Having peace of mind on data security goes beyond emptying your recycle bin
SINGAPORE — If you think it is safe to sell your laptop to a secondhand IT shop in Sim Lim Square after deleting your files and emptying them from the recycle bin, think again.
These files are merely placed in a location not visible to you in the laptop’s hard drive. Anyone with basic computer knowledge can easily retrieve them.
A technical expert told Yahoo News Singapore that the deleted files are like books in a library that have been moved from one shelf to another shelf.
Felix Chang, lab manager from Adroit Data Recovery Centre (ADRC), explained, “When you delete a file, the system will mark the file as deleted,...(but) they do nothing with the data. Undelete it and it will appear to you.”
Reformatting a drive also does not make the files disappear as they are still recoverable, he said.
Chang guided this reporter in showing how easy the process of retrieving deleted files is.
This reporter deleted several files from a thumb drive, which was plugged into a laptop. She then downloaded and opened a free data recovery software in the laptop. Within just a few clicks, a list of past deleted files dating to as far back as 2005 was shown and this reporter was able to partially restore an old Powerpoint file and others.
In the case of a hard drive, even if it is partially broken, deleted files can be recovered if the platter and its coating – where data is stored – are intact.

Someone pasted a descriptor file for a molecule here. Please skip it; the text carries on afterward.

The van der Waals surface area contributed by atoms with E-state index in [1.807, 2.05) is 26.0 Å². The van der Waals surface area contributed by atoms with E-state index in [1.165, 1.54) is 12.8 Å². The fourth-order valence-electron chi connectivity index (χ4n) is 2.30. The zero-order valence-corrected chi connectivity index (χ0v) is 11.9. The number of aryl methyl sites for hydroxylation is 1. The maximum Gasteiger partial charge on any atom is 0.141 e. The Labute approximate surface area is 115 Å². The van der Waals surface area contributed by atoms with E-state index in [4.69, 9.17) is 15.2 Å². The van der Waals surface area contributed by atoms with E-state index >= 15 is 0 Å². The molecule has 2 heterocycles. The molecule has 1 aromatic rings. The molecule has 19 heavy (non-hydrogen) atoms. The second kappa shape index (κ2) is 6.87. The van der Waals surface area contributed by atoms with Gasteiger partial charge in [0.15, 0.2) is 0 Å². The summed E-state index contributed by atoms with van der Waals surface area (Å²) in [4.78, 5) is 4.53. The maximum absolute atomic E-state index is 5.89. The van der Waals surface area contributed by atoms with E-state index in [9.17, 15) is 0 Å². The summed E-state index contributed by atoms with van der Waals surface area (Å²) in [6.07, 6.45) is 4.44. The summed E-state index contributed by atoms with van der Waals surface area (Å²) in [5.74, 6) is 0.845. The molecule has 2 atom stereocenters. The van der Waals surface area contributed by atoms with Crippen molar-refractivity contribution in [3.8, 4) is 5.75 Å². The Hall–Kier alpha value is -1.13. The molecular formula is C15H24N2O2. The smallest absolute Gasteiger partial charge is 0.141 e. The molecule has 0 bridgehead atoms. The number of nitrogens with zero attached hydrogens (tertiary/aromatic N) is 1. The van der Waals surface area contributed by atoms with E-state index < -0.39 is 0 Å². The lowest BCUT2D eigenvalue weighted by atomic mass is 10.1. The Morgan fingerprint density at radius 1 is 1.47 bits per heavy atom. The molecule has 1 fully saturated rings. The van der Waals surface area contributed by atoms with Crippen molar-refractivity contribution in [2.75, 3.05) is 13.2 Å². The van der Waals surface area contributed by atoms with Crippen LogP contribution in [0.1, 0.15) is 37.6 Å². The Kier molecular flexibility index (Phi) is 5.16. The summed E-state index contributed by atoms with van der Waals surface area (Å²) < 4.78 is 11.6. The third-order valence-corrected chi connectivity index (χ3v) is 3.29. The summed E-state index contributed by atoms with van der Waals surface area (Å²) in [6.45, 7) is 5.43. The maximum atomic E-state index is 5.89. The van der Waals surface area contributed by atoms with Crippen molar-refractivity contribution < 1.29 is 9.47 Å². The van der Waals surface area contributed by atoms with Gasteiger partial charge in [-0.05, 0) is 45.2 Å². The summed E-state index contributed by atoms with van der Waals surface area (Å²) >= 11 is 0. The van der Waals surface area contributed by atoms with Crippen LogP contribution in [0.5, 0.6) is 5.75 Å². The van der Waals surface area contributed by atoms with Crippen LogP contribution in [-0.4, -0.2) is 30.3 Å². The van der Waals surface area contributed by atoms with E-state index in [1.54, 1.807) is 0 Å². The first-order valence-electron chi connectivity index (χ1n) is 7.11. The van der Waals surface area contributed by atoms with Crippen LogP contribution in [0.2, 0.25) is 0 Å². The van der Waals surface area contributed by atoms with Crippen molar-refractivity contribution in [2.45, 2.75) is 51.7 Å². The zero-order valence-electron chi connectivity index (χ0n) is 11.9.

There are several methods to ensure that data in a drive is destroyed and irrecoverable, according to the expert.
One way is to use a data overwriting software to scramble files, Chang advised. Users can download such a software for free and choose an option of one-pass wipe or a higher level.
Another method is to use a powerful magnet to generate electromagnetic waves and destroy the platter in a hard drive.
Using brute force by crushing a device with a hammer may also do the job.
Paying to get your drives ‘shredded’
For those who don’t wish to use these methods, there are companies that can dispose confidential data for a fee.
One such company is Shred-it Singapore, which provides thorough disposal of items such as paper documents, hard drives, SD cards and phones.
When presented with a laptop, for instance, Shred-it can extract its hard drive and use a machine to drill a hole into the drive’s metallic shell.
“If you’re a business and you need to dispose data in a secure and compliant fashion, you’d want to make sure you have a process in place so that that data doesn’t end up in the wrong hands,” the company’s Asia-Pacific sales director Duncan Brown told Yahoo News Singapore in an interview.
Using data overwriting software to destroy files in a drive isn’t ideal, he said.
“There are instances whereby the (data removal) process is not done to the right standard and that data can be retrieved.”
Customers can also opt to have a shredding service conducted at their premises. Shred-it would bring a drilling machine and a shredding machine, which is located in its truck, to do the job on the spot.
A certificate with a unique serial number will then be issued to the customer to ascertain the complete destruction of a device.
Brown said that the physical destruction of a hard drive or thumb drive gave clients a “peace of mind” that their confidential information was securely destroyed.
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